But we used following DAX logic to check if substring exist:
IF(SUBSTITUTE([UserAgent], "<SubstringToFind>","") <> [UserAgent],<AppNameIfFound>,<AnotherSearchIfNotFound>)
In our formula we avoided using IfError DAX function that is known to have performance issues. Performance here is very important to us, because calculation of this column is very slow. Please note that even after all performance tuning it takes about 3.5min for this column to be calculated.
As we created calculated columns, some of the base columns now can be hidden from Pivot view. We can do that using PowerPivot option Design->Hide and Unhide". Image below shows columns we can safely hide:
For table "Status" we can hide all columns "In PivotTable", as we created calculated column StatusDescr in our main web access log table. When we hide all columns in table, that table will not appear in PivotTable field list view.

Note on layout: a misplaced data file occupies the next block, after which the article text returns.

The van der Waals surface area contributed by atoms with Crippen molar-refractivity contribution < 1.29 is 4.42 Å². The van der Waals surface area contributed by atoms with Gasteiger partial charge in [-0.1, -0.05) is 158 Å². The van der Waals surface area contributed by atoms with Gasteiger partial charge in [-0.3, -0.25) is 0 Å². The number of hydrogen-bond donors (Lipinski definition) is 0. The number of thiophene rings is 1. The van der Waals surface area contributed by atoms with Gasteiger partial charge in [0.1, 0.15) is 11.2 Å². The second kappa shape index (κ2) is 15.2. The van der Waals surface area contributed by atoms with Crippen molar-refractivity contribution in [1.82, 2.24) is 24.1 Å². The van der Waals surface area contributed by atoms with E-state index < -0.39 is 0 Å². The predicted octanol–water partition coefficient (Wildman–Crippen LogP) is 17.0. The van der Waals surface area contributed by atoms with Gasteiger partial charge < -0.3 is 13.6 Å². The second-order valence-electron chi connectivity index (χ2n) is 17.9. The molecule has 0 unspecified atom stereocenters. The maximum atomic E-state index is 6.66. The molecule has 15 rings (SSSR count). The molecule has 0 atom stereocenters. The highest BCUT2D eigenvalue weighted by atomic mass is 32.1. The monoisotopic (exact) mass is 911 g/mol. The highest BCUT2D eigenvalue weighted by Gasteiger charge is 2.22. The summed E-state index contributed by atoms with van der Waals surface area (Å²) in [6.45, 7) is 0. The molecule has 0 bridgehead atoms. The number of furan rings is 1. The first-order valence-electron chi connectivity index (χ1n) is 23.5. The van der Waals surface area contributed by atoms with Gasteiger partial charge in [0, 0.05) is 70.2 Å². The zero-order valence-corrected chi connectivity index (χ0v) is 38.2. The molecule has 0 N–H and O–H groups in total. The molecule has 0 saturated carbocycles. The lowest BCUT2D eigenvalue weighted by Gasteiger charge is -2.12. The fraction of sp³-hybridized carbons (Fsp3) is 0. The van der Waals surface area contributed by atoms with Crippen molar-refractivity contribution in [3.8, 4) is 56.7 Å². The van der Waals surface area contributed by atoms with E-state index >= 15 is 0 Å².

At this point we should create our first Pivot table and add to our application few calculated measures that will be used in different reports
Now we are ready to create reports based on data we just loaded.
Analyzing web log data
It took some time for us to load data into PowerPivot and prepare it, but now we have full flexibility to analyze our web stats data. Here is sample dashboard that helps me understand what applications are downloading data from my website and how much (note some numbers are masked)
And here is example of report that shows request counts by http status codes: